EEOC Provides Guidance on Returning Vulnerable Employees to the Workplace
May 8, 2020
On May 5, 2020, the U.S. Equal Employment Opportunity Commission (“EEOC”) issued technical guidance addressing accommodations for the return to work of employees with underlying medical conditions, through responses to three frequently asked questions. On the same day, the EEOC withdrew its guidance on one of those questions which concerned accommodation of these employees under the “direct threat to self” analysis, explaining that the information was “misinterpreted” in press reports and social media. On May 7, 2020, the EEOC re-issued its guidance on accommodations for employees with underlying medical conditions.
First, the EEOC clarified that it is the employee’s responsibility to request a reasonable accommodation. If the employee does not make a request, the ADA does not mandate that the employer take any action. The request may be verbal or written, and need not use the term “reasonable accommodation.” However, the employee must communicate that he or she has an underlying medical condition that requires a change to meet the medical need. The employer may then ask questions or seek medical documentation to decide if the employee has a disability and if there is a reasonable accommodation that can be provided without undue hardship.
Second, the re-issued guidance provides that an employer who knows that an employee has an underlying medical condition that may place him or her at “higher risk for severe illness” from COVID-19 cannot exclude that employee from the workplace, unless the employee’s disability poses a “direct threat” to his or her health that cannot be eliminated or reduced by reasonable accommodation. The EEOC outlined steps employers must follow before reaching this conclusion.
In order to determine whether an employee poses a direct threat to himself or herself in the workplace, an employer must make an individualized assessment of the employee’s disability, taking into consideration the duration of risk, nature and severity of potential harm, the likelihood that harm will occur, imminence of potential harm, the severity of the pandemic in the particular area, and the employee’s job duties, likelihood of exposure to the COVID-19 virus at the worksite, and protective measures taken by the employer, including mandatory social distancing.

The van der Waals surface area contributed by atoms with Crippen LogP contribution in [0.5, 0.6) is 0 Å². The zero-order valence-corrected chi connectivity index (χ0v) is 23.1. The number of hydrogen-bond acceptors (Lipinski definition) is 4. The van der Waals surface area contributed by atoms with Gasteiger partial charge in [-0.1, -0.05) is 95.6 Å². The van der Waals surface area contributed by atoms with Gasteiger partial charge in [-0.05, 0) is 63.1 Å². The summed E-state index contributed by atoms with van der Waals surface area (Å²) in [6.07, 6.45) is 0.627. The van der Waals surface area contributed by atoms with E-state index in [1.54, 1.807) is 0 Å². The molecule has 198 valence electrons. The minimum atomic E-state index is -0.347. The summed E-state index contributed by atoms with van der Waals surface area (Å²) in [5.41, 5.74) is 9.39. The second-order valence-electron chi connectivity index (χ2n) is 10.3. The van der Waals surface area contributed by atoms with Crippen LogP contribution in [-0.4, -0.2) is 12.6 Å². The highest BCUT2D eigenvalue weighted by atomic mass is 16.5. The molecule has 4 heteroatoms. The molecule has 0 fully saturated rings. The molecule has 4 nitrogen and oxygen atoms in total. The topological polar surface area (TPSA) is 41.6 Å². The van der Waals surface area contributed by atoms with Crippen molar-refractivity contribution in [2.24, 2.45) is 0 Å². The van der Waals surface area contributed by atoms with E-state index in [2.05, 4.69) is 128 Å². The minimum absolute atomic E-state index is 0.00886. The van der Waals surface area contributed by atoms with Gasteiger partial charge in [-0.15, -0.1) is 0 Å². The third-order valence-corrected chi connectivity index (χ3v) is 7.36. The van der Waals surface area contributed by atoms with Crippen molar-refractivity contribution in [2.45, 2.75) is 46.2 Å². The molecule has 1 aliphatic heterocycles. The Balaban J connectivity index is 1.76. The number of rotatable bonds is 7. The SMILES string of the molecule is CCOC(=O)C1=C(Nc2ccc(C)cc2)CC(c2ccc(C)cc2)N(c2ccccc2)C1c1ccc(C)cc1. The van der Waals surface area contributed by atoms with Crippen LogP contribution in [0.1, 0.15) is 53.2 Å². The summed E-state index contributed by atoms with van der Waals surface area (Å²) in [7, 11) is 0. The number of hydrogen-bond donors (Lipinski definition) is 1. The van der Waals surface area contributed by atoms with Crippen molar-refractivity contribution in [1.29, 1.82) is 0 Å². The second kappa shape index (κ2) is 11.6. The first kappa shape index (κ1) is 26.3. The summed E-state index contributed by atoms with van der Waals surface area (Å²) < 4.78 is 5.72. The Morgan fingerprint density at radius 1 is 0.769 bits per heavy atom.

Next, even if the employee meets the direct threat to self test, the employer cannot exclude the employee from returning to the workplace, or take any other adverse action, unless no reasonable accommodation can be provided to eliminate or reduce the risk, absent undue hardship. The employer must engage in the interactive process and must consider accommodations such as telework, leave, or reassignment. An employee may only be excluded from the workplace if, after completing these steps, the facts support the conclusion that the employee poses a direct threat to himself or herself that cannot be reduced or eliminated by reasonable accommodation.
The third guidance issued by the EEOC provides examples of accommodations, absent undue hardship, that may eliminate or reduce a direct threat to self. They include providing enhanced protective gowns, masks, gloves and other personal protective equipment, erecting a barrier that separates the employee from others, removing marginal functions, temporarily modifying work schedules, or moving the location of the employee’s work. These are not exhaustive, and the EEOC encourages employees and employers to be creative and flexible.
Takeaway For Employers
As employers begin the process of reopening their businesses, they should be implementing strategies to mitigate the risk of infection in the workplace. However, some employees may have underlying medical conditions that place them at higher risk for severe illness if infected with the COVID-19 virus. Employers should address those situations on an individualized basis and engage in the interactive process to determine whether accommodations can be provided to eliminate or reduce the risk.
These materials were prepared by Putney, Twombly, Hall & Hirson LLP prior to their combination with Bond, Schoeneck & King for informational purposes only and are not intended as legal advice or advertisement of legal services. Transmission of the information is not confidential and is not intended to create an attorney-client relationship or an attorney-client privileged communication. You should not act upon any of the information contained in these materials without seeking the advice of your own professional legal counsel.